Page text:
Our son Gregory had business at some tribal casinos near Phoenix yesterday, so he set time aside to drive his rental car down to Tucson and see us. Since Greg had to get back to work later in the afternoon, we arranged to meet at a friend’s pizza place near Interstate 10, saving him the extra hour and change it takes to drive to and from our house, clear on the other side of town from the freeway. He brought along his family’s gifts for us, and we drove over with presents from us and our daughter Polly.
The inset photo, which I hope you’ll click on to see full size on Flickr, is a piece of art Greg and Beth commissioned for us, and yes, those are our three dachshunds, Lulu, Fritzi, and Mister B. We’re floored … what a thoughtful thing to do!
I didn’t realize another of Greg’s gifts was a thing we’ve been wanting badly, an extra-wide pet gate to keep the new dogs out of the living room. Greg told me, when he handed me the large flat box, that it contained a dog gate, but the box looked old and I assumed he was passing on a secondhand gate he no longer needed. I didn’t really look at it until we unboxed it at home. Had I realized he and Beth had given us the very gate we’ve been saving up for, the one on my Amazon wish list, I’d have done a happy dance right there in the restaurant parking lot. In fact I’m so delighted with these two gifts I can’t even remember what presents we gave him to take back to Beth and the grandchildren.
Also yesterday, a few hours before the cross-town rendezvous with our son, Donna had to take the pickup truck out for an errand. She walked out to the garage, but then came back to tell me the hood open warning light was on and ask me to take a look before she drove it. This has never happened before. Donna backed the truck up a couple of feet inside the garage so I could squeeze in front and open the hood. It was dark and I couldn’t see clearly, but nothing at first seemed amiss. Then I thought I saw, in my side vision, something dark fall between the engine and the wheel well. I closed the hood and asked Donna to back all the way out. There, on the garage floor, was the black detachable chin guard from one of my motorcycle helmets.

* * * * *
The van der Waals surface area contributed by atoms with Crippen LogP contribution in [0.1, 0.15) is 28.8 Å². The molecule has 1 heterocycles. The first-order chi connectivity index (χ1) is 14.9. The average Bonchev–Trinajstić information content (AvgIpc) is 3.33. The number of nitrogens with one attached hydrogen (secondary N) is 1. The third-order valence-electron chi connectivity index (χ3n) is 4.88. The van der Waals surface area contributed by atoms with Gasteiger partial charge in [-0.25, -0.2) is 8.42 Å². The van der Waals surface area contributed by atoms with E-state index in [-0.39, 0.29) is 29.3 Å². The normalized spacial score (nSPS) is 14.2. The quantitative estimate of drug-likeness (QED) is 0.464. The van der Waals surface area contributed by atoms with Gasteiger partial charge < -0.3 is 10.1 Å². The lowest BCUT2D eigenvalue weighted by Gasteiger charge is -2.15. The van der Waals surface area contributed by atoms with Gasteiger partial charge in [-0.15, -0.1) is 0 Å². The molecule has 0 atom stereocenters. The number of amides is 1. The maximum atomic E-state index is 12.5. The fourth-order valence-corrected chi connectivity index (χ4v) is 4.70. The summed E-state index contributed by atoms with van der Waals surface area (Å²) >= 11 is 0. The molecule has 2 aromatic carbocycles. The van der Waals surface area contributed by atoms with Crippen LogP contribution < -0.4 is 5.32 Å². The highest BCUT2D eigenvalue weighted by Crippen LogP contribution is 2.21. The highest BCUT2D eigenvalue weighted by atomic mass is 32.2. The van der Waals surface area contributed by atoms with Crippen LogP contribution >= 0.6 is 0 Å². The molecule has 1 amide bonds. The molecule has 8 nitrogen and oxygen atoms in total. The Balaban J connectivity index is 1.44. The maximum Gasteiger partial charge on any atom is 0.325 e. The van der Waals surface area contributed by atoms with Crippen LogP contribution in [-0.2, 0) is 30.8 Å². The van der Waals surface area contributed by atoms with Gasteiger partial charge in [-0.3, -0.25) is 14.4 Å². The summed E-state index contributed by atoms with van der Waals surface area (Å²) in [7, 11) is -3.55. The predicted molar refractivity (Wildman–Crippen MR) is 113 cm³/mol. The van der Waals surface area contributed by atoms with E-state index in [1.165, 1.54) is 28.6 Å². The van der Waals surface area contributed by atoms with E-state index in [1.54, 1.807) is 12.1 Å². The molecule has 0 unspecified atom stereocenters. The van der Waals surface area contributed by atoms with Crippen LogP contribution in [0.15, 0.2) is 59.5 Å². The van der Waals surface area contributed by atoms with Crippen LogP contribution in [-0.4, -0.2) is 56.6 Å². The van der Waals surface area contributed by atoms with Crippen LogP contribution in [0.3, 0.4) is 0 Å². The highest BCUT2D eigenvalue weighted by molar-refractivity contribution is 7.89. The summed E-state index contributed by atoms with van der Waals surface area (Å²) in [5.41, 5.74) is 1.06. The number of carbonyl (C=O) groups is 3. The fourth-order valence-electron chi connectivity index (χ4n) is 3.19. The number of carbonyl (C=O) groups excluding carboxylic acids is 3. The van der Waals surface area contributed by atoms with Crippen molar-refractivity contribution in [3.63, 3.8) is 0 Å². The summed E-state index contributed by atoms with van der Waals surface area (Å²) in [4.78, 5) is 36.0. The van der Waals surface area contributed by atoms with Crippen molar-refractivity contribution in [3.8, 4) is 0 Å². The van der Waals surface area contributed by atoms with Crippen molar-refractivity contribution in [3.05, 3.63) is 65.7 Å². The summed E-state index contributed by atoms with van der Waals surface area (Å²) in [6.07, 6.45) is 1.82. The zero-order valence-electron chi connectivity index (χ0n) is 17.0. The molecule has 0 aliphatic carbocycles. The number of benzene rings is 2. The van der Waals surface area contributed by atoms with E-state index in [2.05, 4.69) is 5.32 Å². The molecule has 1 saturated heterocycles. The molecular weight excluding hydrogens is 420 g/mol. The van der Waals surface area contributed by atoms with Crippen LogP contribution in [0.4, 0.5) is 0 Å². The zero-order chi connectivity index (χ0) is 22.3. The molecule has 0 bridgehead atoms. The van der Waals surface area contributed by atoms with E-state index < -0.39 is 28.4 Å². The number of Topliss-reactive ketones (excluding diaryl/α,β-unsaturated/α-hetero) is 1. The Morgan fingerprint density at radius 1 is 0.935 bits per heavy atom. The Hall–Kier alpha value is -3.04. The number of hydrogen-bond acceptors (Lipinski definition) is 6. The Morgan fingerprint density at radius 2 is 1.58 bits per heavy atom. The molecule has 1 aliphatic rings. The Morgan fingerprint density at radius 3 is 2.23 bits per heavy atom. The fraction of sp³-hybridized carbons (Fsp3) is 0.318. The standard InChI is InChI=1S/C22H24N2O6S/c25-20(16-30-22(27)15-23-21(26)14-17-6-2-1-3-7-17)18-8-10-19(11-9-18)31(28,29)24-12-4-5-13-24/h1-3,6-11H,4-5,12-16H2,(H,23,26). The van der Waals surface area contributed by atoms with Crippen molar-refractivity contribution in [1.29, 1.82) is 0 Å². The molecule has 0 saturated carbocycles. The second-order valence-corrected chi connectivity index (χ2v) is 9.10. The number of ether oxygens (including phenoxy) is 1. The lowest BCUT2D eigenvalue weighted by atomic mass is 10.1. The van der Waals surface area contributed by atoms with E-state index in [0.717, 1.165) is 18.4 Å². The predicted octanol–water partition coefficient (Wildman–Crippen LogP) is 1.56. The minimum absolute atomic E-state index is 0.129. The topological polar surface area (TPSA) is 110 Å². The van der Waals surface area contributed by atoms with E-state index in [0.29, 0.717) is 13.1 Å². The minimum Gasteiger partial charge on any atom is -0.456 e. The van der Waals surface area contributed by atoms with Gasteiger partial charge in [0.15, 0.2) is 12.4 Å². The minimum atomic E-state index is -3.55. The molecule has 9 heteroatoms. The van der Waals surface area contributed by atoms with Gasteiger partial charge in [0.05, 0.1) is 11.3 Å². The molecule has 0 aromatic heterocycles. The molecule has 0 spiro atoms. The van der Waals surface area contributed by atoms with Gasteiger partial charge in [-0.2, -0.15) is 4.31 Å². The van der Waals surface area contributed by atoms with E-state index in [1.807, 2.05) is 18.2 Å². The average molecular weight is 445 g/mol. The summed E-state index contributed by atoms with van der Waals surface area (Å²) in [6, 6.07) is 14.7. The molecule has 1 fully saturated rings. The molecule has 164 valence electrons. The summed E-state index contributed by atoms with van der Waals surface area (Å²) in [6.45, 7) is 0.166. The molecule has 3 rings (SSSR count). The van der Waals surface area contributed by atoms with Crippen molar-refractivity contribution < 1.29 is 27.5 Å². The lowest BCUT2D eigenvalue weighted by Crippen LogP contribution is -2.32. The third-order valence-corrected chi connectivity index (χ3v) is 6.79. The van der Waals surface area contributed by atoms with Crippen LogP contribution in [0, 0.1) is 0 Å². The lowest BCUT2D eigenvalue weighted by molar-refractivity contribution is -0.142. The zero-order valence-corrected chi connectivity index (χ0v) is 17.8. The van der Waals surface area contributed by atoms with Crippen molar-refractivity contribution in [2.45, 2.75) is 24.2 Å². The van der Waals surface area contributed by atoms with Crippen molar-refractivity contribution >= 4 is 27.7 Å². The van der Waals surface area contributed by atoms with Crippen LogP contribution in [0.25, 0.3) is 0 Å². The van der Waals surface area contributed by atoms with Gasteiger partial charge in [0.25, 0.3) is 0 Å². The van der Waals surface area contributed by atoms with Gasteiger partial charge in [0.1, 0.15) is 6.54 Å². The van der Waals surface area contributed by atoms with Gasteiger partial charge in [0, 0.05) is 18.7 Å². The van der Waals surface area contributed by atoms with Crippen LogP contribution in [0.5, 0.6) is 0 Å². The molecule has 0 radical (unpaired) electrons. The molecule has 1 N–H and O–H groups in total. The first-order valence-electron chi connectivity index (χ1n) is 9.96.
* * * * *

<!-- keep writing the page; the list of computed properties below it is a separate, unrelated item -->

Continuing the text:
Now how did that get from the top of the storage shelves into the engine compartment? Now that the truck was outside in the light I decided to open the hood again and take a closer look.
There, inside the opening for the hood latch mechanism, was the answer. A pack rat. Fortunately, the only chewed wires appear to be the ones for the hood open warning light. Everything else looks okay, except for some bird seed up around the intake manifold.
Bird seed? Okay, now it clicks … I was wondering who was getting into the bird seed container and leaving the lid open. And now I realize what the dogs have been trying to tell me the last couple of weeks, wanting to linger in the garage and poke around behind the storage shelves when we come back from our morning walks. I baited our animal trap with cheese and set it on the garage floor near the storage shelves, but doubt it’ll work. Pack rats are devilishly intelligent. We’ll probably have to call in a pro, and soon … once pack rats get at a car’s wiring, repairs can cost a thousand dollars or more.
And here I thought parking the truck inside the garage was the best way to protect it from pack rats!
Oh, I forgot the stocking stuffer Greg brought for us.
Don’t know about you, but for us, Christmas 2021 keeps on giving!
To make this post socially relevant, I’ll include a Twitter thread I posted about the Oregon father who, with his small children listening in, said “Let’s Go Brandon” to President Biden, who had taken the trouble to personally call him and his family on Christmas Eve.
© 2021, Paul Woodford. All rights reserved.